Parshat Ki Tetzei
A Rebel with a Cause
The law of the ben sorer u’moreh, the rebellious son who is put to death in his adolescence at the request of his parents, is unusual in many regards. Our Sages have taught that there never was such a disobedient and recalcitrant son in the past, and there will never be one in the future. Rather, it was and will remain only a theoretical “problem,” as the conditions stipulated by law can never actually be satisfied. It was written, then, not as practical law, but a rich source of pedagogic truths, whose study is of great benefit for the educational work of parents.
Rav Hirsch’s masterful explication of the laws of the ben sorer u’moreh spans many pages, and distills several essential principles in education from the various details of the laws. We summarize here but a few.
The first aspect of the law that draws our attention is the age-span during which the death penalty is applicable — the first three months after a boy has reached the age of puberty, usually upon completion of his thirteenth year. We see that this period is regarded as a crucial phase in the formation of a child’s character. While this period is marked by an awakening of the latent sensual impulses and appetites, it can, and should, also be marked by the awakening of the moral strength that will guide the child away from vice and base passion. That latter awakening is characterized with the joy of discovering the truth and is fueled by the desire to adopt great and noble values — the discovery of a higher-self. Precisely when the struggle is born, the wherewithal to succeed is also born, and must be carefully cultivated as the child “comes of age.” This is when a child becomes a bar mitzvah, literally a “son of the commandment” and acquires the discipline and striving necessary to overcome temptation and commit to the law.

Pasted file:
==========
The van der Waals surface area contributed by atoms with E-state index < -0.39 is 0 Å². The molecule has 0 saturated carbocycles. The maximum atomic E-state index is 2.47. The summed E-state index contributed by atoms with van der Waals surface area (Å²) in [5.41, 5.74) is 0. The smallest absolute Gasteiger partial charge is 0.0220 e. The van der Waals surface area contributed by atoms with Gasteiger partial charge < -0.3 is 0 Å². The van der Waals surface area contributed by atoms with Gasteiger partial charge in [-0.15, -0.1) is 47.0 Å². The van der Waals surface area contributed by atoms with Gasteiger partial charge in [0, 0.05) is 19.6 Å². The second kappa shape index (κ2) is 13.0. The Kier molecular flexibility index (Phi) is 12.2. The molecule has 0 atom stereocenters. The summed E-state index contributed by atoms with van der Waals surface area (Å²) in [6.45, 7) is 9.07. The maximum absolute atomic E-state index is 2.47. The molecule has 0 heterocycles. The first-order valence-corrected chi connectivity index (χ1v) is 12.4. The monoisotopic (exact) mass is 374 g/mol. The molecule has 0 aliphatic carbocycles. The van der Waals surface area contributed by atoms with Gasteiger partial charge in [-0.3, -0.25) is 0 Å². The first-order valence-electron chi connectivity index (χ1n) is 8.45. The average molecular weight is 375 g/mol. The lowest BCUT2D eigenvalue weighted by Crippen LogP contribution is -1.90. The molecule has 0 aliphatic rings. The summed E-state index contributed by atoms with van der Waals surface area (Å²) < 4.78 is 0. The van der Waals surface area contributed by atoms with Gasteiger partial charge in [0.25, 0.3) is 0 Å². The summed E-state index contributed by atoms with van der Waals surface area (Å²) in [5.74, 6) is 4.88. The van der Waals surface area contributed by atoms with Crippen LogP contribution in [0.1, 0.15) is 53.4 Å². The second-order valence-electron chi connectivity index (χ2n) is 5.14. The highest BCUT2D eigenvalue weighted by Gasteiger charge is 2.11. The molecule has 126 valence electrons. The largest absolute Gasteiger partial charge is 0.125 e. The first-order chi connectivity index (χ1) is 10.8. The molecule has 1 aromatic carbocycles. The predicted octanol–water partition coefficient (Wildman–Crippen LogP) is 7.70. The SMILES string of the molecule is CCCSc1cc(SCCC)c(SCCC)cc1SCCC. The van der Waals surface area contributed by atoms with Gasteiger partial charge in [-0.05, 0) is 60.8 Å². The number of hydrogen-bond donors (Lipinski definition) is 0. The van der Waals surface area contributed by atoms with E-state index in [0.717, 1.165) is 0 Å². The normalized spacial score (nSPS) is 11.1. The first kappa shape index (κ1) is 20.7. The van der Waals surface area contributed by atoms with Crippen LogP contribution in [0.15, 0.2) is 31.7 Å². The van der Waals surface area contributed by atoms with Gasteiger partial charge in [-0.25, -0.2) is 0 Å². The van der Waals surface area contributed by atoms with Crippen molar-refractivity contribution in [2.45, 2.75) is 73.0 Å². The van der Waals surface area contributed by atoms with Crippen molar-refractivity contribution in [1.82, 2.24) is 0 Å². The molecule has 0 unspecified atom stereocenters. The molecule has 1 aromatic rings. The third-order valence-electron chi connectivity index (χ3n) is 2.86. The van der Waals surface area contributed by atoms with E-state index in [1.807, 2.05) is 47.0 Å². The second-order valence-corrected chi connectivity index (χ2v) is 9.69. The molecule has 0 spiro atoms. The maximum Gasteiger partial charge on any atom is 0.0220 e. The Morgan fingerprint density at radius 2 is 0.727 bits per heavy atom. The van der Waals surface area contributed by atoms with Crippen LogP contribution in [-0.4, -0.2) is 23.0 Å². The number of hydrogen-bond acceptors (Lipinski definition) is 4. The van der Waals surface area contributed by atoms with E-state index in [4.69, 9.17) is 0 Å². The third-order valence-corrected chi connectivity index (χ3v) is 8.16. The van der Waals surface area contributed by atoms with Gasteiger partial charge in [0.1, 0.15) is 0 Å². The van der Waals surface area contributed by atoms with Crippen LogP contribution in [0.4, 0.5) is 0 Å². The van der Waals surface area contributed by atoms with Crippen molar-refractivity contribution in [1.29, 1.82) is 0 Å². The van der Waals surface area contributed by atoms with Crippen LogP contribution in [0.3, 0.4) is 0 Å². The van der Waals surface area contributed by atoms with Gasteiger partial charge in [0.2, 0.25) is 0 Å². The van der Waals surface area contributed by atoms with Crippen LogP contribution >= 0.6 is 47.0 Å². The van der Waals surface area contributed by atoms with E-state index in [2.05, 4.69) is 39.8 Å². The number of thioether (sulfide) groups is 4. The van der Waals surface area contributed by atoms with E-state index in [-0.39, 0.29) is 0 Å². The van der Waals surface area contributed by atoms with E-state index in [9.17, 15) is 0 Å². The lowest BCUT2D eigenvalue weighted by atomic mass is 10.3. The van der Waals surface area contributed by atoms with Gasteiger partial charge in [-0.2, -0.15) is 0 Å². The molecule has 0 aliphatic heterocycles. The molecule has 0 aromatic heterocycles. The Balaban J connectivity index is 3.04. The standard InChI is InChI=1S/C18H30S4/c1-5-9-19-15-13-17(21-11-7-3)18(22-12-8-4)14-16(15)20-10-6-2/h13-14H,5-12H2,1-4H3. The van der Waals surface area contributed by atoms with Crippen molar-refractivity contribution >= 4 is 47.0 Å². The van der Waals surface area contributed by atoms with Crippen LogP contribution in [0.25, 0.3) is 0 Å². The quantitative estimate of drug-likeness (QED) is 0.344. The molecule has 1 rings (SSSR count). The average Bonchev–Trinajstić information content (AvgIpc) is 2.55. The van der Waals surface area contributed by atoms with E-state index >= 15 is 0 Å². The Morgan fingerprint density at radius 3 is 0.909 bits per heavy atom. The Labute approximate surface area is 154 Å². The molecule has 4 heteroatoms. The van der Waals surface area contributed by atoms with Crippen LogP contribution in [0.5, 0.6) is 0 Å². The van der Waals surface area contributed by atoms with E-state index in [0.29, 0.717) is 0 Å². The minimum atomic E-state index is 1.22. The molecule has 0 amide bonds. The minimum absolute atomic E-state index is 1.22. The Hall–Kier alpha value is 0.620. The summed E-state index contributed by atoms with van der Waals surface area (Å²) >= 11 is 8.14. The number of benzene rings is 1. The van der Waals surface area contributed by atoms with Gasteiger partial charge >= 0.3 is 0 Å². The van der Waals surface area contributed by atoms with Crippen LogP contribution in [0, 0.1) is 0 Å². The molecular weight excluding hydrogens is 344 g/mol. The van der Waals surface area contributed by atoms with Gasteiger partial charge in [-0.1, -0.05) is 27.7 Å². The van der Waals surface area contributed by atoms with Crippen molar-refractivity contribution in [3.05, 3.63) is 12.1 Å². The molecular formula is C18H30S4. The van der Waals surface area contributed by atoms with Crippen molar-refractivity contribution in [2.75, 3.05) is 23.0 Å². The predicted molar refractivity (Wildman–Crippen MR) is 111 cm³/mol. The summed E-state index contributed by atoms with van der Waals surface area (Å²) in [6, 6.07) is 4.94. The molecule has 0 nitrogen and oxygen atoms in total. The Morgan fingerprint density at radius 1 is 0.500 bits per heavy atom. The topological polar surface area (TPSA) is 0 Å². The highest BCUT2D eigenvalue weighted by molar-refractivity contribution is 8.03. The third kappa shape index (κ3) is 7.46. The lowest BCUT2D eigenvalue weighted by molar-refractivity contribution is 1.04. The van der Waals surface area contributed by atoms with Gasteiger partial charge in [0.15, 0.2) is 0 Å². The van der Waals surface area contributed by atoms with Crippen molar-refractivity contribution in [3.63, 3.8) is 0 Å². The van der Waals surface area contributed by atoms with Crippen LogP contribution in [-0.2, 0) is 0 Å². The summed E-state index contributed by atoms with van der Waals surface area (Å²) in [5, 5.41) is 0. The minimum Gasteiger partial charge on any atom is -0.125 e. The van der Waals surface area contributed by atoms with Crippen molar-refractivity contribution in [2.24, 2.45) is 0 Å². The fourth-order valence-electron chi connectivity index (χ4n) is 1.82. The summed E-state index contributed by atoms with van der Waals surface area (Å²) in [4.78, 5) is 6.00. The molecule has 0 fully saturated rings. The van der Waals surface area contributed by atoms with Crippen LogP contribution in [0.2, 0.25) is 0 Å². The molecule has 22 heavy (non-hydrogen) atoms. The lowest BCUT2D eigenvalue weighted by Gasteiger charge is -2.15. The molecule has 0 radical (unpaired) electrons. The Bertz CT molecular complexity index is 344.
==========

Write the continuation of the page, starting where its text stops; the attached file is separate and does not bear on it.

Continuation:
If, at the time when he is supposed to be developing seriousness and maturity, he displays such defiant conduct — zollel v’soveh, out-and-out gluttony and drunkenness — then we can be certain that any further effort at character training will only end in failure. The glutton’s desire for good food takes precedence over any moral considerations, such that he pilfers from his own parents. In addition, to be liable, not only must he have used the stolen money for his revelry, but he must have consumed it in the company of good-for-nothings.
To summarize: the ben sorer u’moreh must have displayed willful, perverse disobedience in general, excessive predilection for good food and alcoholic drinks, pilfering at home and keeping bad company. These sad criteria — which as defined have never and will never be met — should each engage our attention as parents and educators.
One of these traits in particular — gluttony — is one we sometimes unwittingly encourage. When cuisine is given high importance in the home — where the assortment of sushi or the price of wines and scotch is the gage of the happiness at a joyous occasion — we communicate base pleasure over refinement. Rav Hirsch encourages teaching and modeling moderate eating, including occasional finer cuisine, to help children discover on their own the limits of the happiness that a good steak or good wine can bring. When those limits are realized, an appetite can be developed for the finer joys of life.
Another requirement of the ben sorer u’moreh holds the key to child-rearing. This son can be liable only if his parents were of the same voice and heart. They must come to the judges declaring, our child does not listen to our voice. If this unity and consistency is lacking, then we fault the parents and not the child. To be successful parents, they must be equals, completely in agreement, of one heart and mind in their education of an influence over their child.
- Sources: Commentary, Devarim 21:18; Collected Writings VII, p.333 ff.